Netherlands: Rotterdam Is a Feast for the Eyes
Rotterdam, the Netherlands: A Second City without the tourists of Amsterdam but lots to enjoy
By Max Hartshorne
I was in Amsterdam for a fast three-day business trip in December.
I wanted to see a little more of the country, so I chose a nearby city, Rotterdam, without knowing much about what I’d find there. It was an easy hour-long train ride between each city’s center.
And it was a good decision! Once again, an unsung and less heralded European city had impressed me. Maybe it was the grand hotel room, on the sixth floor of the Inntel Hotel, with huge picture windows displaying the nighttime view of the Erasmus Bridge soaring above the harbor, and the tramways scooting across the river.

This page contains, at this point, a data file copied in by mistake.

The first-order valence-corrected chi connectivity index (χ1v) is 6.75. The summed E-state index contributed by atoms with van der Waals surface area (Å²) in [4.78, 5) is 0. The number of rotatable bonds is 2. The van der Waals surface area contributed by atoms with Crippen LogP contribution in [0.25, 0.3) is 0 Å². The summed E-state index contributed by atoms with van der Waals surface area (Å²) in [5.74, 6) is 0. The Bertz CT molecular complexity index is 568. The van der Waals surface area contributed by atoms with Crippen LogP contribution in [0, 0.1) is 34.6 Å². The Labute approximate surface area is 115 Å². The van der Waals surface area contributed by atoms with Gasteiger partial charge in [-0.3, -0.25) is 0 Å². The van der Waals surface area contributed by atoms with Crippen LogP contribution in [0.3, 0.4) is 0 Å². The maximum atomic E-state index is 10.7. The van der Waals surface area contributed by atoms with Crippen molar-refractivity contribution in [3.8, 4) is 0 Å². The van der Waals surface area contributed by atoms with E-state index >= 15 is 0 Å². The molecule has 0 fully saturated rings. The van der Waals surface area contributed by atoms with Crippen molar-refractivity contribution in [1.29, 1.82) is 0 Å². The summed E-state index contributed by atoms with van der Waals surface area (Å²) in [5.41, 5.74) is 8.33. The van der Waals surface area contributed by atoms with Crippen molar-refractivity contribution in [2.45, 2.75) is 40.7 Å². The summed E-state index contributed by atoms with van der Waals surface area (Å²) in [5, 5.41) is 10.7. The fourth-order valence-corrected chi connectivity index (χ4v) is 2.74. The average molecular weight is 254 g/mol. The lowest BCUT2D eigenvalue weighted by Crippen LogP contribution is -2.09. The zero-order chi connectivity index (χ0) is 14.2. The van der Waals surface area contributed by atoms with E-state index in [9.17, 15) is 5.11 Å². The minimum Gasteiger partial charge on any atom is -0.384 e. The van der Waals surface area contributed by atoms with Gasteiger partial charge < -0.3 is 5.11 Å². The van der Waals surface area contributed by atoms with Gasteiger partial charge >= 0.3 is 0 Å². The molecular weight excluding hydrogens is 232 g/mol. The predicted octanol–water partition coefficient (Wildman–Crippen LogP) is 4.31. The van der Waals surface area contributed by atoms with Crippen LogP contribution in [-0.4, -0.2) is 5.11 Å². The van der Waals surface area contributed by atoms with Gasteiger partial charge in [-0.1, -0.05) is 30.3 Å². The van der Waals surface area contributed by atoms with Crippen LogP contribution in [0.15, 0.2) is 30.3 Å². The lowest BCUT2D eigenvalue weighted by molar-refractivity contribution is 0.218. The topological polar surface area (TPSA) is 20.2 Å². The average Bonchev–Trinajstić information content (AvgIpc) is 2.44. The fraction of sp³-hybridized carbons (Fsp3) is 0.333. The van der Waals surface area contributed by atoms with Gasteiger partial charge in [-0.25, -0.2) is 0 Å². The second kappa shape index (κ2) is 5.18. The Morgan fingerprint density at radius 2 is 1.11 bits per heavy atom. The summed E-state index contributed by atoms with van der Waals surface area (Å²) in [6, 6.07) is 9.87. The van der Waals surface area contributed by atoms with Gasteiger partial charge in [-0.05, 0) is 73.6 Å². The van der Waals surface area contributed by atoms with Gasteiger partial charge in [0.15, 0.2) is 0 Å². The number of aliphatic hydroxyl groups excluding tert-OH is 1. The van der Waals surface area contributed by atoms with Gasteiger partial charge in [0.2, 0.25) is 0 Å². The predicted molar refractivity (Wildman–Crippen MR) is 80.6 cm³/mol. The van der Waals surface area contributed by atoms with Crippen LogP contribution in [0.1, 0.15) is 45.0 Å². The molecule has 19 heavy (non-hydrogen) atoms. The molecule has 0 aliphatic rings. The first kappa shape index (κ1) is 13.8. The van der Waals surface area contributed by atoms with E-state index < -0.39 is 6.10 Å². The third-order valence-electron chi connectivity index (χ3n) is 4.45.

The fast, free Wi-fi, friendly helpful staff, the sauna in my room, and the exciting downtown all made me say, wow, what a city!
Dining at the Bar
The Hotel New York, my dining destination, was once the office of the Holland America Line, it’s where the paperwork for millions of immigrants who traveled to the US was processed, and it’s right on the city’s harbor-front.
Their restaurant with high ceilings was busy on a Tuesday night, there were festive Christmas lights and a great vibe all around. Ferries continuously crossed in front of the building, bound for across the harbor or to other destinations further down the river.
I took a seat at the bar and began to chat with Laura, the young bartender who was happy to chat. She said she had just rented a place in the city, and she was very pleased to be living closer to work. Like many locals her age, she is happy to be giving up a commute to live right in downtown.
I ordered a big plate of Normandy oysters and lacquered salmon, and thought about how often a second city like this doesn’t get as many visitors. Amsterdam, it was clear from talking with her, gets way more attention than this sturdy old port city.